Cross-ethnic Friendships and Intergroup Attitudes among Asian American Adolescents
- Author(s): CHEN, XIAOCHEN
- Advisor(s): Graham, Sandra
- et al.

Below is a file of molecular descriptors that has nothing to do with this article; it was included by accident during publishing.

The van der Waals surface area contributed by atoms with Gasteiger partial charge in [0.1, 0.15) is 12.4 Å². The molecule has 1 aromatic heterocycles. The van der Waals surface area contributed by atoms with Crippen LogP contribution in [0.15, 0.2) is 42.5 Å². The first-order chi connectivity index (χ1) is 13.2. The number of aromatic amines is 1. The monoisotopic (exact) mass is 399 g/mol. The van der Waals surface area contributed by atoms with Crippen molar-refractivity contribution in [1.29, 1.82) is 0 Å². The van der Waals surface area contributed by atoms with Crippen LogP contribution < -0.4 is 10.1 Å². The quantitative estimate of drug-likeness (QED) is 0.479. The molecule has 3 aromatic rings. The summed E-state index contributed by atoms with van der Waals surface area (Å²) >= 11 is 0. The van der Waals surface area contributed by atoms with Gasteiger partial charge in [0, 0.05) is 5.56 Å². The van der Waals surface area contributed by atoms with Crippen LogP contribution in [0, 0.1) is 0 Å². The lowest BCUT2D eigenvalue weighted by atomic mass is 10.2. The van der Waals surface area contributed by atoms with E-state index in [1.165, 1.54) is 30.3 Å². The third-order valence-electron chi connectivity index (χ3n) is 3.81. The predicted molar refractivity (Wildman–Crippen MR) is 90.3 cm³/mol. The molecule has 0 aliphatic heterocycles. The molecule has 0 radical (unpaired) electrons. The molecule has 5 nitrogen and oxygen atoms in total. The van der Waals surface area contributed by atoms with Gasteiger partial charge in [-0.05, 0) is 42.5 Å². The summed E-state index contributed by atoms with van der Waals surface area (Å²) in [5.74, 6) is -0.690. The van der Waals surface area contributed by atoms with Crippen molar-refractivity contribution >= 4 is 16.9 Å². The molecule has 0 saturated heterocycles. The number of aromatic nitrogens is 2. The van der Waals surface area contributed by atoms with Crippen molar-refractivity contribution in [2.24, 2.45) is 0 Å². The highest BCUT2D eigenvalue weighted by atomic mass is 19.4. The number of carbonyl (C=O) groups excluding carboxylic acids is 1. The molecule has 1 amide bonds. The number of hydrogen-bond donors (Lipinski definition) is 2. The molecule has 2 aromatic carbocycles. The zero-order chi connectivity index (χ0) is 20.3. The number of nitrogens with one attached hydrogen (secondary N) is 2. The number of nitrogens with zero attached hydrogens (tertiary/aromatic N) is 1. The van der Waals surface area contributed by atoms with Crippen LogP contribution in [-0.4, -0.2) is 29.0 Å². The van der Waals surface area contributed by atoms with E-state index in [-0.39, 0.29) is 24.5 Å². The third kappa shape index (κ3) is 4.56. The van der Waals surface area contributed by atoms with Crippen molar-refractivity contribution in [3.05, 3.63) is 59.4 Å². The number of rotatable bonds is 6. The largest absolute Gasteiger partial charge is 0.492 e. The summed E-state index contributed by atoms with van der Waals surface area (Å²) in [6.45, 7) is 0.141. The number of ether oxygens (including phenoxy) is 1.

This study examined Asian American adolescents' cross-ethnic friendship choices and their intergroup attitudes with a sample of 762 sixth grade Asian students in 19 middle schools varying in ethnic composition. Multiple measures of friendship (quantity and quality) and intergroup attitudes (affective, behavioral, and cognitive attitudes) were included. The results showed that Asian American students had distinctive relations with peers from different ethnic groups. They had a strong in-group preference when choosing friends, and when there was a lack of own-group peers at school, they over-selected White students as friends. However, they never over-selected other ethnic minority peers as their friends when school availability was accounted for. Similarity in academic achievement was important for Asian students to form friendships with Latinos and Blacks. Asian students also reported worse attitudes toward Latinos and Blacks than their attitudes toward Whites. Significant within-group differences in cross-ethnic peer relations were also found: South Asian students nominated more cross-ethnic friends than East and Southeast Asians, and South Asian students also reported better intergroup attitudes than students from other regions of Asia. Cross-ethnic friendships were related to better intergroup attitudes, especially the behavioral dimension of attitudes. A doing-feeling-thinking mediation model suggested that a cross-ethnic friendship first promotes behavioral closeness toward the whole out-group, and behavioral closeness leads to more positive feelings, which in turn generates better cognitive evaluations of the out-group. Implications for future research, educational practice, and attitude intervention programs were discussed.